The cut-off point for most of the music is the Cuban Missile Crisis, though the timeline does get a bit fuzzy as some 1930s tunes and a bit of punk are sprinkled in. “said Spillane.
Between the groovy tracks, vintage throwbacks, and catchy instrumental tunes, there are ballads and radio spots that most today would find distasteful, controversial, and bordering on offensive.
“There’s a number of songs that are pretty awful to hear in our waking days, ‘Bobby Sox Squaw’ for example, that comes up every once in a while and I guess it’s presented as a historical document,” said Spillane. “There are also some terribly bad songs, mostly for kitsch purposes. For example, “The Lion Sleeps Tonight” set in a devastated post-apocalyptic hellscape is, well, on purpose.
In a way, XBOM Radio is meant to spark a cultural conversation. Various characters appear in satirical radio spots dreamed up by the burlesque troupe between shows. The listeners are introduced to Mr. Cross, who perpetually runs for president of the trash, though no one knows if that’s even a thing.
Then there’s Neon the Last Show Girl and the sultry-voiced Ringmaster, who appear between tracks with satirical one-liners.
“The weird post-apocalypse ads were reflected when we were at live events for a weekend or a week at a time,” Zophiel said. “The cast would sit around eating and come up with ‘What’s the gag the censors won’t let us do? And we would come back with about 10 of them.
Spillane would invite the troupe to his home studio to record the spots, and he would produce them for the station. In addition to fictional advertisements, it mixes real wartime and government public service announcements about “duck and cover” exercises and the dangers of nuclear war.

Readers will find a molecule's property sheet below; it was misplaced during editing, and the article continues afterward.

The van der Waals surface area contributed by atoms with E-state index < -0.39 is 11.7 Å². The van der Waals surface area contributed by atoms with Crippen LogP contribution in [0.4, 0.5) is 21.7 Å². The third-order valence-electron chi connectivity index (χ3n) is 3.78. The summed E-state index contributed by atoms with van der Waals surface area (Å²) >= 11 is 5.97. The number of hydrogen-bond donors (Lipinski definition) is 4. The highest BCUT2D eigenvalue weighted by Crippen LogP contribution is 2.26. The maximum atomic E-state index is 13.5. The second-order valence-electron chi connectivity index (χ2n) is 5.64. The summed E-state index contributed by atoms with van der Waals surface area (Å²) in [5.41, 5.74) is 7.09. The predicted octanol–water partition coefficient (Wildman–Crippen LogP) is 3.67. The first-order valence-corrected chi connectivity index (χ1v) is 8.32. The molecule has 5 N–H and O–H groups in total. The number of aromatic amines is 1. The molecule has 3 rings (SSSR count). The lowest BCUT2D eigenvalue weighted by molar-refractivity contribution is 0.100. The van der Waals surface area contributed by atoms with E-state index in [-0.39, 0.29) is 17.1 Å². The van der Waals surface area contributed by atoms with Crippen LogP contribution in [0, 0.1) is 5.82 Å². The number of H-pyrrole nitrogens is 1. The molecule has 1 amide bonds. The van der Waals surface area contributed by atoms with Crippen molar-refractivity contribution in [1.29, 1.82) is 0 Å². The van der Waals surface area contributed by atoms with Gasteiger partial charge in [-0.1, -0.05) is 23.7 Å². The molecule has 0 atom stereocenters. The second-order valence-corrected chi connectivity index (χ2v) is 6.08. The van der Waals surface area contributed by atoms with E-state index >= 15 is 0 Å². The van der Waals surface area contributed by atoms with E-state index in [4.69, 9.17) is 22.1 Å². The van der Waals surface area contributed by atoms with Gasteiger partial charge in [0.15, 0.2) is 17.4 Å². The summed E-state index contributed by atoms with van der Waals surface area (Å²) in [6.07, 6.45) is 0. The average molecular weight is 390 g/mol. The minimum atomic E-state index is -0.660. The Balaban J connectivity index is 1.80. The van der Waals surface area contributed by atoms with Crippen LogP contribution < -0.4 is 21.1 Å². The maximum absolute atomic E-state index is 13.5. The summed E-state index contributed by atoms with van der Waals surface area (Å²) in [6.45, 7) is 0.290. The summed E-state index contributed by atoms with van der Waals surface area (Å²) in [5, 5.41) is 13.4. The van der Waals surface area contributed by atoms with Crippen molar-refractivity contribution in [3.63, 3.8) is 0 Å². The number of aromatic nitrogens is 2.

Newscasts from the golden age of broadcast journalism and old jingles from recognizable fast food brands are also included to transport listeners to another dimension of time.
Spillane and Zophiel agree that XBOM Radio is a way to rebel against the grit of today’s corporate-controlled radio.
“It’s fun to do radio without having to look at the charts and play what all the other stations in the world are playing. Just doing something new and making it sound good, and finding all the good things to put between records that match the personality, that’s the philosophy of this thing,” Spillane said.
Zophiel says that corporate radio has “done everything to get everything human out of it. There is no DJ. They have the scientifically designed top 40. Each track is an earworm because it uses this 4×4 progression. You could make $100,000 a year as a DJ in the 80s because the ads came to you, not the station. And those guys, there’s no place for those guys in the modern radio industry.
While Greg echoes that sentiment, XBOM Radio uses much of the same technology used in pop radio, such as categories and algorithms.
The founders accept that the station could disappear from the HD3 airwaves tomorrow, even if it would continue to exist on the Internet, where it broadcasts 24/7 on XBOMRadio.com.
“There’s been talk of doing covert late-night radio shows on rotation,” Zophiel said. “There would be no Internet marketing. You would just have to drive and hear it and say, “What the hell is that?” And every 15 minutes or so we’d announce, “We’re doing something weird at this time every weekend” and let it grow on its own.
With its kitsch and social commentary through music, XBOM Radio offers a unique look at the history of the mid-20th century, a time when racism was rampant, the struggle for gender equality intensified and protests against the realities of war graced television. screens and analogue radio.
Listeners can help spread the music by donating on its website, following the station on social media, and spreading the word about it.